Rudimentary architecture: for the use of beginners

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John Weale, 1849 - Architecture - 120 pages
 

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Page 45 - crowning city, whose merchants were princes, and whose traffickers were the honourable of the earth...
Page 126 - ... another constitute the best apartment in the castle: beyond them is the chapel, some parlours for common use, with rooms for the upper servants, composing the east front. The grand stairs, which lie beyond the hall, occupy an area of forty feet square. The kitchen, which is beyond the staircase to the west, is large, and, as well as the hall and chapel, goes up in height to the upper story of the house.
Page 1 - Asshur, the great grandson of Noah.* Jonah speaks of it as "an exceeding great city of three days' journey :" f it is described by Strabo as larger than Babylon : the walls, according to Diodorus, were 100 feet high, and so broad that three chariots might be driven on them abreast : upon the walls stood 1500 towers, each 200 feet in height ; and the whole was so strong as to be deemed impregnable. That this city must have been one of great gran* Genesis x. 11. "Out of that land went forth Asshur,...
Page 3 - ... workmen in the rubbish. In all these excavations, walls of burnt brick, laid in lime mortar of a very good quality, are seen ; and in addition to the substances generally strewed on the surfaces of all these mounds, we here find fragments of alabaster vessels, fine earthen-ware, marble, and great quantities of varnished tiles, the glazing and colouring of which are surprisingly fresh. In a hollow near the southern part I found a sepulchral urn of earthen-ware, which had been broken in digging,...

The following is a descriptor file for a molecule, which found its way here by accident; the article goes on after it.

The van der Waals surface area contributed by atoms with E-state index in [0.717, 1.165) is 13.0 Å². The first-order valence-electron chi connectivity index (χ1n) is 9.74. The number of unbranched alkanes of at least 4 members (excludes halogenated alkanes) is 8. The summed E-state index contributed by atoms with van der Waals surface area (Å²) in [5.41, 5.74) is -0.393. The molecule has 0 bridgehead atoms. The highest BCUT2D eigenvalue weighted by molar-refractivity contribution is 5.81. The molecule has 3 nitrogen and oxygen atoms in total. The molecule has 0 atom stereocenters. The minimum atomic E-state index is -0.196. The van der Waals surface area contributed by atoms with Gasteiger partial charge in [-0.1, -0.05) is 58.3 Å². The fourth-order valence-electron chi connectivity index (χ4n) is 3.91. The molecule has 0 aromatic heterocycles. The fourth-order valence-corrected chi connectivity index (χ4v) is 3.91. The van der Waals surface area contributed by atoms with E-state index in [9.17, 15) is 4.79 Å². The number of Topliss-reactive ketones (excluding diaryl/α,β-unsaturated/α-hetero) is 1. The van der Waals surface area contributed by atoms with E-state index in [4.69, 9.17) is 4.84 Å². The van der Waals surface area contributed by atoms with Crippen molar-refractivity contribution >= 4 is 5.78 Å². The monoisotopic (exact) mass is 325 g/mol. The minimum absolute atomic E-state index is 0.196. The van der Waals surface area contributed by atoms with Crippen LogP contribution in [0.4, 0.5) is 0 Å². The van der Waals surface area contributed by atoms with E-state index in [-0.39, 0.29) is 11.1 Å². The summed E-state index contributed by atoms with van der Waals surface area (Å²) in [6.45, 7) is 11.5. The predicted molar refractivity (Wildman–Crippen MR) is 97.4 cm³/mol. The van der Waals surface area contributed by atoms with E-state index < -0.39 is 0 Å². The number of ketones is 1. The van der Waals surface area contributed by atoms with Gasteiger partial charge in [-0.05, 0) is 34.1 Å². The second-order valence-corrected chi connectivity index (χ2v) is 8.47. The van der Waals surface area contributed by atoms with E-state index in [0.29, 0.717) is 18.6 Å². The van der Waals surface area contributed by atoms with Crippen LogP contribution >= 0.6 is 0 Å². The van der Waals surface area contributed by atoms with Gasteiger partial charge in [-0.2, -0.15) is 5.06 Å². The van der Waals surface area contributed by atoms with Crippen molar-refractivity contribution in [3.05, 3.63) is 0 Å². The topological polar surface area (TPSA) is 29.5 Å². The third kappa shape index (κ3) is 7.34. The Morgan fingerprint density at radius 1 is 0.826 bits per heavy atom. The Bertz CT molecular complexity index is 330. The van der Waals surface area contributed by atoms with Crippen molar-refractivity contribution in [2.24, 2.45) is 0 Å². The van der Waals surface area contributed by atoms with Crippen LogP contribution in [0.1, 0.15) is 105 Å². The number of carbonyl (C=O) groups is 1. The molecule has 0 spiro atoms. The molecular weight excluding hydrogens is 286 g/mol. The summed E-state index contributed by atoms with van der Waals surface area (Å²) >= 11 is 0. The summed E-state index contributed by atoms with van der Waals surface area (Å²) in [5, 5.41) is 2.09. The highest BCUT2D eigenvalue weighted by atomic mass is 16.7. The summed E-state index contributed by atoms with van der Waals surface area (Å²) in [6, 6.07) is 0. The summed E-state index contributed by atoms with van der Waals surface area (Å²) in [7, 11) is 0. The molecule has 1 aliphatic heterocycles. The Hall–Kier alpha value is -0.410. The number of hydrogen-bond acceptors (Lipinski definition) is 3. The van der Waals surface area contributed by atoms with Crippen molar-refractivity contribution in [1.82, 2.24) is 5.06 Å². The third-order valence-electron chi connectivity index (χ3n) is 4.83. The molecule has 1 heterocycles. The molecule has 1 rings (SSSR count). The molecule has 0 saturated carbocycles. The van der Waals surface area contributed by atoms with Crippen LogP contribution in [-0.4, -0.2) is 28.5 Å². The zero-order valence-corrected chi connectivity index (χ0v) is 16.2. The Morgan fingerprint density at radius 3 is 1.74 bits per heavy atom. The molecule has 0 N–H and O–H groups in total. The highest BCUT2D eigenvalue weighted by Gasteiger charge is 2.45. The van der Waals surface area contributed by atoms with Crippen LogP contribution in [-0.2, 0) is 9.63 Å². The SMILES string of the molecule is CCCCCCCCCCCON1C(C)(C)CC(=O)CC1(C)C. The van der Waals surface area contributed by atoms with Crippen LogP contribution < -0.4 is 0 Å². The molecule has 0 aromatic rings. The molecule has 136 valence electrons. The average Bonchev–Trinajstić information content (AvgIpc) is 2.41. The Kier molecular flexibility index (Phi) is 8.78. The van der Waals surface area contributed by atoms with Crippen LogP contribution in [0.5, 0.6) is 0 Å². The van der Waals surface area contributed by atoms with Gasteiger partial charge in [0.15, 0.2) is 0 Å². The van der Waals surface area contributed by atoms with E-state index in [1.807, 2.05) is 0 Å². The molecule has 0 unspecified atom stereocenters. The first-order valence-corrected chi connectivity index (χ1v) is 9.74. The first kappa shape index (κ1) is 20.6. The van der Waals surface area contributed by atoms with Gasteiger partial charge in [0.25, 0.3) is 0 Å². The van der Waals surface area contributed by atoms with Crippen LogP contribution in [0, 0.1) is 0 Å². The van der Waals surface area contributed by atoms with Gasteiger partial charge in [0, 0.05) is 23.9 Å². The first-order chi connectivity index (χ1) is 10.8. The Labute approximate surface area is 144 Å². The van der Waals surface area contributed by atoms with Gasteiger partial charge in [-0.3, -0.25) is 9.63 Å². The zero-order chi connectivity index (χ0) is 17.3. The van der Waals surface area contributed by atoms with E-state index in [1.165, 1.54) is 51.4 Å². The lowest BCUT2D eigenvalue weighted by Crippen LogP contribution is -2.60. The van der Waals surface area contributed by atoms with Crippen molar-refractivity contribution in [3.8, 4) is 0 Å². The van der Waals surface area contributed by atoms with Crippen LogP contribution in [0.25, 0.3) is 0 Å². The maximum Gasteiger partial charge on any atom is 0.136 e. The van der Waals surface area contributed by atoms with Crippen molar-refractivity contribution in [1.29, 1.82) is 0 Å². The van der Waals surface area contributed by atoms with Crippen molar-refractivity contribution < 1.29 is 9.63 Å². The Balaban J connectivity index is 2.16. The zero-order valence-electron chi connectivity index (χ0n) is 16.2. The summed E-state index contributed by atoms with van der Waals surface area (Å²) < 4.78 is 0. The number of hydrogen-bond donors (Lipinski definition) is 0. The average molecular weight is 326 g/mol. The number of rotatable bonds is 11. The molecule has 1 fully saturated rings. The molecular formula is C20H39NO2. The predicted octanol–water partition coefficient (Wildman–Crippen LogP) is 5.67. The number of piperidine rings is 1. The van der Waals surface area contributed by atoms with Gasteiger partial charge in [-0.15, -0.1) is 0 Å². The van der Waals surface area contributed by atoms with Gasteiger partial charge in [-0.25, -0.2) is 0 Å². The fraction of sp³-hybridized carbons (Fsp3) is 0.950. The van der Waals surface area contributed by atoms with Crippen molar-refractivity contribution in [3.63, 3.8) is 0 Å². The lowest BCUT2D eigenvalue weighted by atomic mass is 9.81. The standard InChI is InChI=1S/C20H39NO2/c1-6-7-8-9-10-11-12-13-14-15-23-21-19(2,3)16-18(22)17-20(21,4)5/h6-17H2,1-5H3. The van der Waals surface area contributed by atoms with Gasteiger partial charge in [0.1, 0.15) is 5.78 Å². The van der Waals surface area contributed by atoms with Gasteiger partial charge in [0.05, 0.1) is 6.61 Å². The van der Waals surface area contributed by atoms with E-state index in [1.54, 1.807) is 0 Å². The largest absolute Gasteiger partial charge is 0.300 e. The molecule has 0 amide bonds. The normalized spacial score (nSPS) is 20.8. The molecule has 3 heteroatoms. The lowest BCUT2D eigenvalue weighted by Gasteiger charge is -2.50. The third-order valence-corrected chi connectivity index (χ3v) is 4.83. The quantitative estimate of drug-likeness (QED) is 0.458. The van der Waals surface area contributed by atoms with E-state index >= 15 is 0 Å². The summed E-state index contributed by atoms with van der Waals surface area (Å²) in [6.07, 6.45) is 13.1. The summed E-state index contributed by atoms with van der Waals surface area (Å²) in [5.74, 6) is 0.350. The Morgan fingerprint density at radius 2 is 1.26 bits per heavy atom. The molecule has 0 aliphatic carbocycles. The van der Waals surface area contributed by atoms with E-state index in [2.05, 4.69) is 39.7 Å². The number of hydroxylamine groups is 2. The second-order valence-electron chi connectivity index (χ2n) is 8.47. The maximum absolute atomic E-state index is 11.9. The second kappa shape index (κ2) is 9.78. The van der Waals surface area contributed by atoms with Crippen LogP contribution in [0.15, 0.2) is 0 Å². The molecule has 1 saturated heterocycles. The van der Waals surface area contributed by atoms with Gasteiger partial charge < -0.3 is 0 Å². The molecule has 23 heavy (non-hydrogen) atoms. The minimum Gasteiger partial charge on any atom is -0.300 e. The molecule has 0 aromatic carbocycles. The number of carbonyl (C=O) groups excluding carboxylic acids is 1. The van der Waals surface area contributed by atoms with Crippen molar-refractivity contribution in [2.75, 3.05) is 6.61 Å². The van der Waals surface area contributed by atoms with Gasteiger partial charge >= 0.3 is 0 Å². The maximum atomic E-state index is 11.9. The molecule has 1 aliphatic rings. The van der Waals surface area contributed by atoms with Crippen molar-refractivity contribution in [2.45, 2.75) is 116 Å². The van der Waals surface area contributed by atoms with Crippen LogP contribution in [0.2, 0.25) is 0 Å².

Page i - ARCHITECTURE— STYLES— The History and Description of . the Styles of Architecture of Various Countries, from the Earliest to the ":. Present Period. By T. TALBOT BURY, FRIBA, &c. Illustrated. 2s. %* ORDERS AND STYLES OF ARCHITECTURE, in One Vol..
Page 26 - In Constantinople alone, and the adjacent suburbs, he dedicated twenty-five churches to the honour of Christ, the Virgin, and the saints. Most of these churches were decorated with marble and gold ; and their various situation was skilfully chosen in a populous square or a pleasant grove, on the margin of the sea-shore, or on some lofty eminence which overlooked the continents of Europe and Asia. The...
Page 9 - ... work, and most probably keeping the smoothest side outwards to form the face of the work. The workmanship of these walls is nothing more than that of the modern fencing without mortar, the interstices between the larger stones being filled up with others of smaller size, unworked, and merely heaped on one another. Pausanias informs us, that when the Argives attempted to destroy Tiryns, the walls were so strong that they could not throw them down : he also describes them to be equally worthy of...

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